Unlike the United States, Sweden never applied a total lockdown during COVID-19. Instead, relying heavily on voluntary stay at home protocols, hand-washing and recommended social distancing, Sweden focused on asking those who had even mild symptoms to stay at home and provided immediate income support to enable workers to do so. The authorities hoped thereby to prevent spread. Professor. Russom felt that Sweden’s approach had failed in regard to protecting the elderly, stating they should have done more to protect the elderly, and vulnerable populations, as 50 percent of those lost to COVID-19 were in eldercare.  Also, Sweden’s incidence of cases and death was much higher than their Nordic neighbors. The Swedish experience underscores the importance of being on guard for a resurgence of COVID as the state reopens.

June 2, 2020: The Impact of School Closings & The Challenges of Reopening

This week we were joined by 292 participants for an update which focused on K-12 schools. We discussed the impact of shutting schools down on teachers, staff, parents and students and the challenges of reopening our schools.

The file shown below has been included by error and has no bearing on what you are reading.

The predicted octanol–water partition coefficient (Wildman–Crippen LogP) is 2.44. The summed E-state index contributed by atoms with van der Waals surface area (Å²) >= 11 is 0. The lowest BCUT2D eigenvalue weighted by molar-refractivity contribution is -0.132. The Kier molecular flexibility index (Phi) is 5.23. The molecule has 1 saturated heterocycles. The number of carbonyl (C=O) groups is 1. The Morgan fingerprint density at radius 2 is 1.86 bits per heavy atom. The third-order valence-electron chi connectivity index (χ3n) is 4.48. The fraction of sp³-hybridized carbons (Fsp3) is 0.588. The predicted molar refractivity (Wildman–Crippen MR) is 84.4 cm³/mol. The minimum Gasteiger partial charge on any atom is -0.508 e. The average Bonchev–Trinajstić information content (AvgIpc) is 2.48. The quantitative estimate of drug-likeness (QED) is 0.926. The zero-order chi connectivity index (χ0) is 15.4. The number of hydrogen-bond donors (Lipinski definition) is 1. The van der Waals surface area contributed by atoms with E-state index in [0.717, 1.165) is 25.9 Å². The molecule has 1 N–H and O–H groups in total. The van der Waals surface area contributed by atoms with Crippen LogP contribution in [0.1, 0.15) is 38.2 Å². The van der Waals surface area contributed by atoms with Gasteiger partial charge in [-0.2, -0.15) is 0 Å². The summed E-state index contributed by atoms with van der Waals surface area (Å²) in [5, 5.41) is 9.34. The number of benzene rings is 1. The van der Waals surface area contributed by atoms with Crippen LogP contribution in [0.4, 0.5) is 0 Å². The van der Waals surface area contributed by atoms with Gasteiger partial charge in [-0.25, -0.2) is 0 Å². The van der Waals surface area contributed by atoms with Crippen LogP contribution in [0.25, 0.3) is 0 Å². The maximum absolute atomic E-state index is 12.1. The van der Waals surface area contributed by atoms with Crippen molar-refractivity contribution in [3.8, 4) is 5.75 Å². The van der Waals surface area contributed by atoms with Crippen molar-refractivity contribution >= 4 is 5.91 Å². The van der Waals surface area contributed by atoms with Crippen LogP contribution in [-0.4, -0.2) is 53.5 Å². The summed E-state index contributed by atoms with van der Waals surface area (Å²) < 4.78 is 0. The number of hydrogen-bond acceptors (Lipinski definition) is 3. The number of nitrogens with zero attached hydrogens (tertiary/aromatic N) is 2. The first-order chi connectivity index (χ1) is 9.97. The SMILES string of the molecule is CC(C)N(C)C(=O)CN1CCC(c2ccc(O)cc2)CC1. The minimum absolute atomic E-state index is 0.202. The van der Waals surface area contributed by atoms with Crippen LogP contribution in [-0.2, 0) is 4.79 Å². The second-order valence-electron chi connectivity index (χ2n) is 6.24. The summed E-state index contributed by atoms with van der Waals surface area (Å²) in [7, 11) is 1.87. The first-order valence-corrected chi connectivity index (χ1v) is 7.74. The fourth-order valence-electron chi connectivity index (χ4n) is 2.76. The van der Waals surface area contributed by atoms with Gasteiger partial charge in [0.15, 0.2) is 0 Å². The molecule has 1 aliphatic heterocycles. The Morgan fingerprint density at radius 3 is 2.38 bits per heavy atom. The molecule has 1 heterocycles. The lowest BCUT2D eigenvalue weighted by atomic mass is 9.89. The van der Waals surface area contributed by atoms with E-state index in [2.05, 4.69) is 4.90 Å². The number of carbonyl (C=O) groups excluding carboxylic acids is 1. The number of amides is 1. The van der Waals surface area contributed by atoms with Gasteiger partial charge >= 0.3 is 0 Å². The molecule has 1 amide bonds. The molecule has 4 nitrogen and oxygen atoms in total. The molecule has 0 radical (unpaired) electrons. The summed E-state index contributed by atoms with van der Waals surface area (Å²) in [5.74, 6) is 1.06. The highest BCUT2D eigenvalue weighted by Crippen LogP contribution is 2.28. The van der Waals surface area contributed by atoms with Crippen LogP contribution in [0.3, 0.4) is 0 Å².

We were joined by Cary Booker, Assistant State Education Commissioner, State of New Jersey who acknowledged the sacrifices of educators and their families to meet the needs of their students. Assistant Commissioner Booker spoke to the inequities that plagued our education system long before COVID-19, their effect on remote instruction and food instability, and the state’s efforts to address them. 

Rosie Grant, Executive Director of the Paterson Education Foundation spoke to her organization’s efforts. Lack of internet and electronic devices have left many students behind in Paterson, 11,000 students still have no ability to access online learning. NJEA Organizational Development Field Representatives Michael Rollins and Robert Antonelli were joined by Bill Henning, Business Manager, OPEIU Local 32.  They spoke about the need for strong safety protocols to be in place to ensure that schools are safe and healthy for everyone as we look to reopen.